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Chapter 1 of "The Georgian - South Ossetian Conflict



1 Methodological Considerations and Formulation of the Problem

This thesis is the story of the so-called Georgian - South Ossetian ethno-nationalist conflict. In this thesis I will cast some theoretical light on the conflict, trying to reach an understanding of the specific features, roots and processes of the conflict. By the experienced conflict I will try to demystify and decipher the so commonly used an accepted notion of ethnic conflict.    

Among journalists but also some academics, the most conventional explanations for the ethnic conflicts that arose in Eastern Europe after the collapse of the communist regimes are the ones that can be called the "pot-lid-theories" or the "refrigerator-theories" (Sampson 1992, p.395, Brown 1993, p.5-6 and Suny 1993, p.3). The communist regimes, especially the Soviet Union, are said to have repressed national and ethnic sentiments and differences and frozen down national identity. The ethnic/national differences, grievances and/or conflicts that existed were repressed, and have now re-emerged, hence the metaphor of the pot-lid that has been lifted.

These explanations generally see communism as a parenthesis, something that has interrupted a natural historical course. In this light ethnic conflict is seen as something almost natural, logically diverted by differences and as something which was frozen down by communist repression. Now that communism, and with that repression, have ended and the lid removed, nature can evolve as it should, and the eternal historical hatred will be expressed freely.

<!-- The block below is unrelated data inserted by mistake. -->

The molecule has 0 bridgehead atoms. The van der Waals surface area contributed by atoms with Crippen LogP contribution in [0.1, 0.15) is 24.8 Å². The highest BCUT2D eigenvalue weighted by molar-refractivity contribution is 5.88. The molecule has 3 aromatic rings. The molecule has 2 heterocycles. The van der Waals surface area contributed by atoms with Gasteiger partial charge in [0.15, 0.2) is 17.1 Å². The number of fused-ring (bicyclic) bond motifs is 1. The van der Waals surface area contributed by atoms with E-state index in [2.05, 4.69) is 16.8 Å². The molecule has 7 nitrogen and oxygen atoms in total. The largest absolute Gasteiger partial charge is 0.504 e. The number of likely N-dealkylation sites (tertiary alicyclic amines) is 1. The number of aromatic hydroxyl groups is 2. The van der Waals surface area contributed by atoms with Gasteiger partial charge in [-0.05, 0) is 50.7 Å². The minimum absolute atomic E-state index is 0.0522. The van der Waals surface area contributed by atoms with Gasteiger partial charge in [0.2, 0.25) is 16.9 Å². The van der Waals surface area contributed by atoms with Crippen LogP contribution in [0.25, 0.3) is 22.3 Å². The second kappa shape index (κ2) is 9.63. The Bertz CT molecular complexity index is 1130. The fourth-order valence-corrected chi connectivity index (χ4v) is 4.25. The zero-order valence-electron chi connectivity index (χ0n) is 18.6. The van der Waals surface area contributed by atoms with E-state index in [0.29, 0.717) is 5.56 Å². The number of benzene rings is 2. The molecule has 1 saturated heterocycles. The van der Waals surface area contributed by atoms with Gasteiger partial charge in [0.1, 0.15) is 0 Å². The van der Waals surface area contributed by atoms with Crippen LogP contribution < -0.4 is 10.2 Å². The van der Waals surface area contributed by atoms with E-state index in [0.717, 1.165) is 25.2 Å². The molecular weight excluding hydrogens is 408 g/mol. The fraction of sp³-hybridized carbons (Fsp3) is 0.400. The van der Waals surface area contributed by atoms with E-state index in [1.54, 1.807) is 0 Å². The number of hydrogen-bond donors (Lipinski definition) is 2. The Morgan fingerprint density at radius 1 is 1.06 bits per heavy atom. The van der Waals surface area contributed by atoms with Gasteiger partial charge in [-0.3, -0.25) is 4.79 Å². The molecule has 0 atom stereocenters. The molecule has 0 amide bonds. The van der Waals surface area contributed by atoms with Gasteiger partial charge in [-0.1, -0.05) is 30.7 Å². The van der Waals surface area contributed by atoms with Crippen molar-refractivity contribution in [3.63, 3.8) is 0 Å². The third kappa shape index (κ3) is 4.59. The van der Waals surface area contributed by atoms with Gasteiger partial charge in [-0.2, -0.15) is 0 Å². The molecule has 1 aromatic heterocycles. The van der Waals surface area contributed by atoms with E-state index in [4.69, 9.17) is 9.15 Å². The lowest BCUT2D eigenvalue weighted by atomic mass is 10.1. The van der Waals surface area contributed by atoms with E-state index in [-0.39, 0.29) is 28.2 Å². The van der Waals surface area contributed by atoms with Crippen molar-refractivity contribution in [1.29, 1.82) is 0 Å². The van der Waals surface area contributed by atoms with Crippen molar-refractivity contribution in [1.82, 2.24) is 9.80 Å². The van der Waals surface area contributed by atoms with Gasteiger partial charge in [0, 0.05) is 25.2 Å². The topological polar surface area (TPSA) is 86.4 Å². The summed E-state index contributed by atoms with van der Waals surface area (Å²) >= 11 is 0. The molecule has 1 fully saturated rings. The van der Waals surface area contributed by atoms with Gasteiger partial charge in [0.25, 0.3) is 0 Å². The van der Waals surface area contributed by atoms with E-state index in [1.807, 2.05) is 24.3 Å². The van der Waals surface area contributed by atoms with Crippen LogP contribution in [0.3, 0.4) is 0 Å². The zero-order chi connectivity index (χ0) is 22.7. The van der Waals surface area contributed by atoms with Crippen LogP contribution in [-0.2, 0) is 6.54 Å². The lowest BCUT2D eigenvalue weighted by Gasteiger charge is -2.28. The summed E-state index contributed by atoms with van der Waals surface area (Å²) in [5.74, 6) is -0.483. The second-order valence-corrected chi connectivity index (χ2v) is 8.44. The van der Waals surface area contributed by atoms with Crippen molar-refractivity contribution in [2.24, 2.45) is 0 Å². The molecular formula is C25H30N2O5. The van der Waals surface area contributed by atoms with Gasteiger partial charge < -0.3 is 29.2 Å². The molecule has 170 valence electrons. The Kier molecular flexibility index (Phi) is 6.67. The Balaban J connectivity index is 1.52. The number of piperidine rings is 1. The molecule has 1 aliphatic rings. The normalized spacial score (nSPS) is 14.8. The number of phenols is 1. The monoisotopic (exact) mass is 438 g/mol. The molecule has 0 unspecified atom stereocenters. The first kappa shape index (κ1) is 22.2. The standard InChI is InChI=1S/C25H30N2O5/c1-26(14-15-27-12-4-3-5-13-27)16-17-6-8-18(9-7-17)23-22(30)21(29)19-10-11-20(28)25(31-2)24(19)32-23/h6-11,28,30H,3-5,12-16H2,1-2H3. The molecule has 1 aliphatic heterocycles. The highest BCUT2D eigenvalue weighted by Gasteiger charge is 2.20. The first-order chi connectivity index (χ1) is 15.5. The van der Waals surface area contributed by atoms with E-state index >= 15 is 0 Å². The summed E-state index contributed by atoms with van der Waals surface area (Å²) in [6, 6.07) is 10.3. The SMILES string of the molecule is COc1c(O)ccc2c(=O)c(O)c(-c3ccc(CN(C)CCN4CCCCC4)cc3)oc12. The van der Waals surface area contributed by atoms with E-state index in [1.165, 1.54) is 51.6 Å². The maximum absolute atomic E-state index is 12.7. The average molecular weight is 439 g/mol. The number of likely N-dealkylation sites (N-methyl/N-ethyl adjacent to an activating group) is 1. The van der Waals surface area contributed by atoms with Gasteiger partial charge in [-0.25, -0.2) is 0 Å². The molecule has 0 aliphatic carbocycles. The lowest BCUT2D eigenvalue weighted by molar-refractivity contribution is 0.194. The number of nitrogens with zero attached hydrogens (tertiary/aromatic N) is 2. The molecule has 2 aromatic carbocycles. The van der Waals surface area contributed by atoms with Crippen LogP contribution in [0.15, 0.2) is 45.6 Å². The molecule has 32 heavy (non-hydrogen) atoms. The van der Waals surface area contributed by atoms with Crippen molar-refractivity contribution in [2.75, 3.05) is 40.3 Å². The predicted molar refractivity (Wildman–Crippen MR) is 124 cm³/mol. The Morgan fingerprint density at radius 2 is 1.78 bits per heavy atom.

In this explanation lies two main assumptions. One is that ethnic conflict is more or less natural, that when you have different ethnic groups in one setting conflict is inevitable. Hence that heterogeneous areas are unnatural. The multi-national states, such as Yugoslavia and the Soviet Union, are in this light seen as artificial constructions. The homogeneous nation-state is generally seen as the natural state - as things should be. Hence the titles of numerous articles and books on the Balkans or the Caucasus using the words ethnic powderkeg, mosaic, or puzzle. The other assumption is that the communist regimes of Eastern Europe and especially the Soviet Union did not tolerate expression of national or ethnic identity and hence suppressed it and instead tried to create an artificial Homo Sovieticus. In this view the recent conflicts are seen as a reaction to this artificial situation. The nations and the ethnic groups are now moving towards the natural situation of one state - one nation.

1.1 The Problems of the Thesis

The overarching aim of the thesis will be to demystify and decipher the notion of ethnic conflict. Understanding specific features and processes of ethnic conflicts. The thesis will however be two-stringed in the way that it will consist of a theoretical and empirical understanding of ethnic conflict. The emphasis will be put on an understanding of the experienced Georgian - South Ossetian conflict. The theoretical part should thus be seen as developing concepts in order to shed some theoretical light on the experienced ethnic conflict. In the urge to understand the phenomenon of nationalism and ethnic conflict in Eastern Europe and the former Soviet Union as such I thus put strong emphasis on an understanding of the actual experienced conflict and this in its ‘Soviet context’.